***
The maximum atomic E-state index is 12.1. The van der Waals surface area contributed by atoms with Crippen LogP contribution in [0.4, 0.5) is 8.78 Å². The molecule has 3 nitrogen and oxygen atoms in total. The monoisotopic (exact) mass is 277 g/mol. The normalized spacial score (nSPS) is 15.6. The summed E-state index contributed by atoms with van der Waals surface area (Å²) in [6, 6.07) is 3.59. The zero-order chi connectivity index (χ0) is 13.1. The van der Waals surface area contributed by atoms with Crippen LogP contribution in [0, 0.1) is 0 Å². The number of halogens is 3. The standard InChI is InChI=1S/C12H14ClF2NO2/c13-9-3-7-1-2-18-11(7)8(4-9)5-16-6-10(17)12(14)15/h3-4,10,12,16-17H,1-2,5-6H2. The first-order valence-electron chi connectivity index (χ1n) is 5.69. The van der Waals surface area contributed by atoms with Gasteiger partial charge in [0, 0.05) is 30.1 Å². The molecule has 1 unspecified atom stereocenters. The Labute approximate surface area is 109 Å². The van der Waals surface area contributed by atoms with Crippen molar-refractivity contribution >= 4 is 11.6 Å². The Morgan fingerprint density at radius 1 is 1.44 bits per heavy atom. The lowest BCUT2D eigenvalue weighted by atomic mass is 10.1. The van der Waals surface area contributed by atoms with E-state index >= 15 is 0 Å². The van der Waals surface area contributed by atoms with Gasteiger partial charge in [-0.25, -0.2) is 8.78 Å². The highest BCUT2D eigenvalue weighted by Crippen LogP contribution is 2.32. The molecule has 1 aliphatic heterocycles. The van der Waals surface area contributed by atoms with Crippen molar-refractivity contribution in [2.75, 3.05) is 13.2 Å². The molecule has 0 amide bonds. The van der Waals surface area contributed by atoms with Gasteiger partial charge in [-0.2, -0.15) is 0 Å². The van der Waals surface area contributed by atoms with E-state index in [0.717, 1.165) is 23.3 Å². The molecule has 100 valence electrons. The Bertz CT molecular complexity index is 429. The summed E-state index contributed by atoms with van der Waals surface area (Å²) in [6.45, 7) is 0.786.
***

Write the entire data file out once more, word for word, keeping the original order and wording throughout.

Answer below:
The maximum atomic E-state index is 12.1. The van der Waals surface area contributed by atoms with Crippen LogP contribution in [0.4, 0.5) is 8.78 Å². The molecule has 3 nitrogen and oxygen atoms in total. The monoisotopic (exact) mass is 277 g/mol. The normalized spacial score (nSPS) is 15.6. The summed E-state index contributed by atoms with van der Waals surface area (Å²) in [6, 6.07) is 3.59. The zero-order chi connectivity index (χ0) is 13.1. The van der Waals surface area contributed by atoms with Crippen LogP contribution in [0, 0.1) is 0 Å². The number of halogens is 3. The standard InChI is InChI=1S/C12H14ClF2NO2/c13-9-3-7-1-2-18-11(7)8(4-9)5-16-6-10(17)12(14)15/h3-4,10,12,16-17H,1-2,5-6H2. The first-order valence-electron chi connectivity index (χ1n) is 5.69. The van der Waals surface area contributed by atoms with Gasteiger partial charge in [0, 0.05) is 30.1 Å². The molecule has 1 unspecified atom stereocenters. The Labute approximate surface area is 109 Å². The van der Waals surface area contributed by atoms with Crippen molar-refractivity contribution >= 4 is 11.6 Å². The Morgan fingerprint density at radius 1 is 1.44 bits per heavy atom. The lowest BCUT2D eigenvalue weighted by atomic mass is 10.1. The van der Waals surface area contributed by atoms with E-state index >= 15 is 0 Å². The van der Waals surface area contributed by atoms with Gasteiger partial charge in [-0.25, -0.2) is 8.78 Å². The highest BCUT2D eigenvalue weighted by Crippen LogP contribution is 2.32. The molecule has 1 aliphatic heterocycles. The van der Waals surface area contributed by atoms with Crippen molar-refractivity contribution in [2.75, 3.05) is 13.2 Å². The molecule has 0 amide bonds. The van der Waals surface area contributed by atoms with Gasteiger partial charge in [-0.2, -0.15) is 0 Å². The van der Waals surface area contributed by atoms with E-state index in [0.717, 1.165) is 23.3 Å². The molecule has 100 valence electrons. The Bertz CT molecular complexity index is 429. The summed E-state index contributed by atoms with van der Waals surface area (Å²) in [6.45, 7) is 0.786.